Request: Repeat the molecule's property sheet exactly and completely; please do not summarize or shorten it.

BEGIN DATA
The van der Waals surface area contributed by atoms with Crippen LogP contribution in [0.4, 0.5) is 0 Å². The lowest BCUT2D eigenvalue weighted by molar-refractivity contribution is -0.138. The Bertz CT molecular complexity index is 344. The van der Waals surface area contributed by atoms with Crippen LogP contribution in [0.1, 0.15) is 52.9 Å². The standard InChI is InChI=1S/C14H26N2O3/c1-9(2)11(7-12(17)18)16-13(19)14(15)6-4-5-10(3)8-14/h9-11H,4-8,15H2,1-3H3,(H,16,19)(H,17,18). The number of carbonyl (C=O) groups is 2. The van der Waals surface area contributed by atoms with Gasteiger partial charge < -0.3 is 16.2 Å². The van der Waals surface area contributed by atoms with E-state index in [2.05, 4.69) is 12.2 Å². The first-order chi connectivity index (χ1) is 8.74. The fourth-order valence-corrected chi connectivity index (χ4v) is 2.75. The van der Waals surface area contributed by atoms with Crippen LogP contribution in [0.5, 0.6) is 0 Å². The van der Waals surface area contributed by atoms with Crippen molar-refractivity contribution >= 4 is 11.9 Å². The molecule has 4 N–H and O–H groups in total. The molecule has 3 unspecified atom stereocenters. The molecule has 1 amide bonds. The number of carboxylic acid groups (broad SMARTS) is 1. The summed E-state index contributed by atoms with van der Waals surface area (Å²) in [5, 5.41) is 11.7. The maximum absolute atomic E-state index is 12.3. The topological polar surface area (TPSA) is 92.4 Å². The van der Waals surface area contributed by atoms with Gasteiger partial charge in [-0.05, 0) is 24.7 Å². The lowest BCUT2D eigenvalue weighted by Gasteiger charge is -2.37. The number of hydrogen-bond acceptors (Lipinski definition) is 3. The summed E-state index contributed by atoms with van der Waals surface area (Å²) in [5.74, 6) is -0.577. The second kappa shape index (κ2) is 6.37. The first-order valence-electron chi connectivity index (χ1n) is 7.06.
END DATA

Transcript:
The van der Waals surface area contributed by atoms with Crippen LogP contribution in [0.4, 0.5) is 0 Å². The lowest BCUT2D eigenvalue weighted by molar-refractivity contribution is -0.138. The Bertz CT molecular complexity index is 344. The van der Waals surface area contributed by atoms with Crippen LogP contribution in [0.1, 0.15) is 52.9 Å². The standard InChI is InChI=1S/C14H26N2O3/c1-9(2)11(7-12(17)18)16-13(19)14(15)6-4-5-10(3)8-14/h9-11H,4-8,15H2,1-3H3,(H,16,19)(H,17,18). The number of carbonyl (C=O) groups is 2. The van der Waals surface area contributed by atoms with Gasteiger partial charge < -0.3 is 16.2 Å². The van der Waals surface area contributed by atoms with E-state index in [2.05, 4.69) is 12.2 Å². The first-order chi connectivity index (χ1) is 8.74. The fourth-order valence-corrected chi connectivity index (χ4v) is 2.75. The van der Waals surface area contributed by atoms with Crippen LogP contribution in [0.5, 0.6) is 0 Å². The van der Waals surface area contributed by atoms with Crippen molar-refractivity contribution >= 4 is 11.9 Å². The molecule has 4 N–H and O–H groups in total. The molecule has 3 unspecified atom stereocenters. The molecule has 1 amide bonds. The number of carboxylic acid groups (broad SMARTS) is 1. The summed E-state index contributed by atoms with van der Waals surface area (Å²) in [5, 5.41) is 11.7. The maximum absolute atomic E-state index is 12.3. The topological polar surface area (TPSA) is 92.4 Å². The van der Waals surface area contributed by atoms with Gasteiger partial charge in [-0.05, 0) is 24.7 Å². The lowest BCUT2D eigenvalue weighted by Gasteiger charge is -2.37. The number of hydrogen-bond acceptors (Lipinski definition) is 3. The summed E-state index contributed by atoms with van der Waals surface area (Å²) in [5.74, 6) is -0.577. The second kappa shape index (κ2) is 6.37. The first-order valence-electron chi connectivity index (χ1n) is 7.06.